How can Man United stop Real Madrid legend Ronaldo?
Theories abound on how to stop the former United winger from coming back to haunt his old club
IF THE preparations of the British press are anything to go by then Jose Mourinho was right when he said the world was waiting for the clash between Real Madrid and Manchester United this week.
The game on Wednesday pits Mourinho against his friend and mentor Alex Ferguson and sees former United star Cristiano Ronaldo take on his old club for the first time since he left in 2009.
"It is a fixture associated with memorable football," writes Henry Winter in the Daily Telegraph, looking back on the clubs' four previous meetings in 1957, 1968, 2000 and 2003. "A showcase for creativity [and] the fixture that helped shape United's reputation for resilience in adversity," he says.
Away from the romance of the match-up, much of the attention is focused on how to stop Ronaldo, who has scored a phenomenal 182 goals in just 179 appearances for the Spanish side since leaving Old Trafford.
Unfortunately, figuring out a way to stifle him is "about the closest thing there is in football to asking how to nail a jelly to the wall", says Daniel Taylor in The Guardian. He recommends cutting off his supply by targeting Xabi Alonso.
Meanwhile, The Times reports that Rio Ferdinand and Patrice Evra are hoping their old team-mate will be overcome by the occasion. "It will be emotional for Ronaldo because he loves Manchester United," said Evra. "I hope the emotion gets to him. That will be perfect for us."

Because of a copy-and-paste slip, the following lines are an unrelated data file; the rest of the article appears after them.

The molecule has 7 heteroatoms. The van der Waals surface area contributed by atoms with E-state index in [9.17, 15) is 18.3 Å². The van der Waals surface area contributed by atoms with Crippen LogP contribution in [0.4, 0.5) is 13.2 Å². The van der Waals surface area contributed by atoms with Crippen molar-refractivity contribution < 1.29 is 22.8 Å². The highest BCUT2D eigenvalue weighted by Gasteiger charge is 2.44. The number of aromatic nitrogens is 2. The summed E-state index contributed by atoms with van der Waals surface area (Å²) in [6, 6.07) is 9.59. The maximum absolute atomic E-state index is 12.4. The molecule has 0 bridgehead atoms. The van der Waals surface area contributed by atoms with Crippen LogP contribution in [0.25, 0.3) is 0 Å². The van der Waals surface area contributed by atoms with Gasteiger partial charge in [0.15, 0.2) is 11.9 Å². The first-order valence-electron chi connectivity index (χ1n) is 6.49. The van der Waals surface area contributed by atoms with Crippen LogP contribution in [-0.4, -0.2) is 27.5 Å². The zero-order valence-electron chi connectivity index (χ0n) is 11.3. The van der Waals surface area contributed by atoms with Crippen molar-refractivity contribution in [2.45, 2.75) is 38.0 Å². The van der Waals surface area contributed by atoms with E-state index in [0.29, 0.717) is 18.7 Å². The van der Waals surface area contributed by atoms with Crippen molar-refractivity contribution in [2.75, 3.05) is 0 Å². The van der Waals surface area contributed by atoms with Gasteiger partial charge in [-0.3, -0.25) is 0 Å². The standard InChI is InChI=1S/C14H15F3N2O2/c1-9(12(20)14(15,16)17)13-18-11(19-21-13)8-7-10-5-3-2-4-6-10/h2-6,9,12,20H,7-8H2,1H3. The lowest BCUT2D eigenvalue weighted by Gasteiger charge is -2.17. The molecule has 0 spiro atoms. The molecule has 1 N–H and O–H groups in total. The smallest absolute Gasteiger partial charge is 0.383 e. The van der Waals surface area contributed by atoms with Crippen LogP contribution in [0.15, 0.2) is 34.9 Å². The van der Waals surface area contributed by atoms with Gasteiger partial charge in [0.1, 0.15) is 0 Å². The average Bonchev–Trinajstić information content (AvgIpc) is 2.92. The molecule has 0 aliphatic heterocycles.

Former United defender Gary Neville told the Telegraph that playing with Ronaldo had changed the way he thought about football.
The full-back said he was used to playing with a winger who tracked back and stayed in position - but Ronaldo was different. "He's slipping across the line, switching wings, playing as the false nine," he explained.
"Team-mate or opponent, you can't pin him down, your head's spinning. Ronaldo's almost reinvented the system. Like Messi, like Cruyff, Maradona, the great players alter your perception on the game."
He also told the Daily Mail that the Portuguese attacker was a "monster" who liked to "bully" defenders. He recommended defending in numbers and crowding the player out.
However, the same paper places Ronaldo a disappointing sixth on a list of all-time Madrid greats, behind the likes of Alfredo di Stefano and Ferenc Puskas, Zinedine Zidane, Raul and goalkeeper Iker Casillas, who is out injured. ·